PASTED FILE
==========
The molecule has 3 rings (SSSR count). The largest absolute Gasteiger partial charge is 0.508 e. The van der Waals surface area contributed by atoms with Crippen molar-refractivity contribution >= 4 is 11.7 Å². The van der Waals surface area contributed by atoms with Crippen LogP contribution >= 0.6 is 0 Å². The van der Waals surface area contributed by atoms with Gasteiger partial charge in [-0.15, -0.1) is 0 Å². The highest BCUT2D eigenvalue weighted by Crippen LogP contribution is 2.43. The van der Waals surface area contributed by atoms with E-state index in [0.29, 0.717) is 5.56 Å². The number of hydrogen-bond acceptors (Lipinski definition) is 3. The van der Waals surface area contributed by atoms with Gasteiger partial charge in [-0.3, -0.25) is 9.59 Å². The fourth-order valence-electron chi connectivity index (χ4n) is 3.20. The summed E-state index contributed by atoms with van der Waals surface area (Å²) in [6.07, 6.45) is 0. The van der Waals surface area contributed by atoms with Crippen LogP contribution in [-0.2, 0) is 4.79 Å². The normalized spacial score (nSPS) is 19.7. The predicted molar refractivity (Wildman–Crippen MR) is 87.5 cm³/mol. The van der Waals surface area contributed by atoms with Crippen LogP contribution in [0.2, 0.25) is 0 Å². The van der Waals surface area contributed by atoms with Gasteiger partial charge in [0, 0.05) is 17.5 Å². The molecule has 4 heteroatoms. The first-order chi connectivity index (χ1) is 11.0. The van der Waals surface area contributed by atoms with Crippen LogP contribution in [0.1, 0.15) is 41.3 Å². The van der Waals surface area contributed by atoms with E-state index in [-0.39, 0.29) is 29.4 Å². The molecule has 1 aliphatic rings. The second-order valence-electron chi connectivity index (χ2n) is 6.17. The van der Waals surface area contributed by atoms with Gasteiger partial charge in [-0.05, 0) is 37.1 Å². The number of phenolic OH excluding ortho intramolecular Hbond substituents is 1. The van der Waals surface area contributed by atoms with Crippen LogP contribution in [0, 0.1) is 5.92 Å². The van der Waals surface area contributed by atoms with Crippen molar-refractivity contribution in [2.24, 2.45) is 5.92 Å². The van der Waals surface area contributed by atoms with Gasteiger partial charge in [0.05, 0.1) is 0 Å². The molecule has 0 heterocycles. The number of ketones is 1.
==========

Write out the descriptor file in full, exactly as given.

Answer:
The molecule has 3 rings (SSSR count). The largest absolute Gasteiger partial charge is 0.508 e. The van der Waals surface area contributed by atoms with Crippen molar-refractivity contribution >= 4 is 11.7 Å². The van der Waals surface area contributed by atoms with Crippen LogP contribution >= 0.6 is 0 Å². The van der Waals surface area contributed by atoms with Gasteiger partial charge in [-0.15, -0.1) is 0 Å². The highest BCUT2D eigenvalue weighted by Crippen LogP contribution is 2.43. The van der Waals surface area contributed by atoms with E-state index in [0.29, 0.717) is 5.56 Å². The number of hydrogen-bond acceptors (Lipinski definition) is 3. The van der Waals surface area contributed by atoms with Gasteiger partial charge in [-0.3, -0.25) is 9.59 Å². The fourth-order valence-electron chi connectivity index (χ4n) is 3.20. The summed E-state index contributed by atoms with van der Waals surface area (Å²) in [6.07, 6.45) is 0. The van der Waals surface area contributed by atoms with Crippen LogP contribution in [-0.2, 0) is 4.79 Å². The normalized spacial score (nSPS) is 19.7. The predicted molar refractivity (Wildman–Crippen MR) is 87.5 cm³/mol. The van der Waals surface area contributed by atoms with Crippen LogP contribution in [0.2, 0.25) is 0 Å². The van der Waals surface area contributed by atoms with Gasteiger partial charge in [0, 0.05) is 17.5 Å². The molecule has 4 heteroatoms. The first-order chi connectivity index (χ1) is 11.0. The van der Waals surface area contributed by atoms with Crippen LogP contribution in [0.1, 0.15) is 41.3 Å². The van der Waals surface area contributed by atoms with E-state index in [-0.39, 0.29) is 29.4 Å². The molecule has 1 aliphatic rings. The second-order valence-electron chi connectivity index (χ2n) is 6.17. The van der Waals surface area contributed by atoms with Gasteiger partial charge in [-0.05, 0) is 37.1 Å². The number of phenolic OH excluding ortho intramolecular Hbond substituents is 1. The van der Waals surface area contributed by atoms with Crippen LogP contribution in [0, 0.1) is 5.92 Å². The van der Waals surface area contributed by atoms with Crippen molar-refractivity contribution in [2.24, 2.45) is 5.92 Å². The van der Waals surface area contributed by atoms with Gasteiger partial charge in [0.05, 0.1) is 0 Å². The molecule has 0 heterocycles. The number of ketones is 1.